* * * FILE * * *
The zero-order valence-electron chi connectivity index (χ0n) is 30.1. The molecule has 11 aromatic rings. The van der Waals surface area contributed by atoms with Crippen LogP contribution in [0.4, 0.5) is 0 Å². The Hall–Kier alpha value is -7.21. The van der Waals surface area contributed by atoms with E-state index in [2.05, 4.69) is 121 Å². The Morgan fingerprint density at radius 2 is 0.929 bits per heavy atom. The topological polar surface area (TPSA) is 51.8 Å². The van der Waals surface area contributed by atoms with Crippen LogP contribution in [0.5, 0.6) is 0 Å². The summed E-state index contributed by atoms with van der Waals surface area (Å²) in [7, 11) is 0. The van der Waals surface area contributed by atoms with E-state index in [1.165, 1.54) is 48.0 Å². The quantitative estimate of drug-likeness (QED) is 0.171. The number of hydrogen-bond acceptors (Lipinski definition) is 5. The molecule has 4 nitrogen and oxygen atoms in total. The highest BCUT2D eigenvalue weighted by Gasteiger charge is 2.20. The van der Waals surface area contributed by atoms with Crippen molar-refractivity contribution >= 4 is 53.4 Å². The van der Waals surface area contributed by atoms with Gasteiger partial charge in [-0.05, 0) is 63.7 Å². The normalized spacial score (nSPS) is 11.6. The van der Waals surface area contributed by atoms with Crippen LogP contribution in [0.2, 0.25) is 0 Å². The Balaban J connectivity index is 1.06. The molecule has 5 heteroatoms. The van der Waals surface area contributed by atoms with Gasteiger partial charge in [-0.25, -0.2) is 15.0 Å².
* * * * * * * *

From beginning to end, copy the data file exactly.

The zero-order valence-electron chi connectivity index (χ0n) is 30.1. The molecule has 11 aromatic rings. The van der Waals surface area contributed by atoms with Crippen LogP contribution in [0.4, 0.5) is 0 Å². The Hall–Kier alpha value is -7.21. The van der Waals surface area contributed by atoms with E-state index in [2.05, 4.69) is 121 Å². The Morgan fingerprint density at radius 2 is 0.929 bits per heavy atom. The topological polar surface area (TPSA) is 51.8 Å². The van der Waals surface area contributed by atoms with Crippen LogP contribution in [0.5, 0.6) is 0 Å². The summed E-state index contributed by atoms with van der Waals surface area (Å²) in [7, 11) is 0. The van der Waals surface area contributed by atoms with E-state index in [1.165, 1.54) is 48.0 Å². The quantitative estimate of drug-likeness (QED) is 0.171. The number of hydrogen-bond acceptors (Lipinski definition) is 5. The molecule has 4 nitrogen and oxygen atoms in total. The highest BCUT2D eigenvalue weighted by Gasteiger charge is 2.20. The van der Waals surface area contributed by atoms with Crippen molar-refractivity contribution >= 4 is 53.4 Å². The van der Waals surface area contributed by atoms with Gasteiger partial charge in [-0.05, 0) is 63.7 Å². The normalized spacial score (nSPS) is 11.6. The van der Waals surface area contributed by atoms with Crippen LogP contribution in [0.2, 0.25) is 0 Å². The Balaban J connectivity index is 1.06. The molecule has 5 heteroatoms. The van der Waals surface area contributed by atoms with Gasteiger partial charge in [-0.25, -0.2) is 15.0 Å².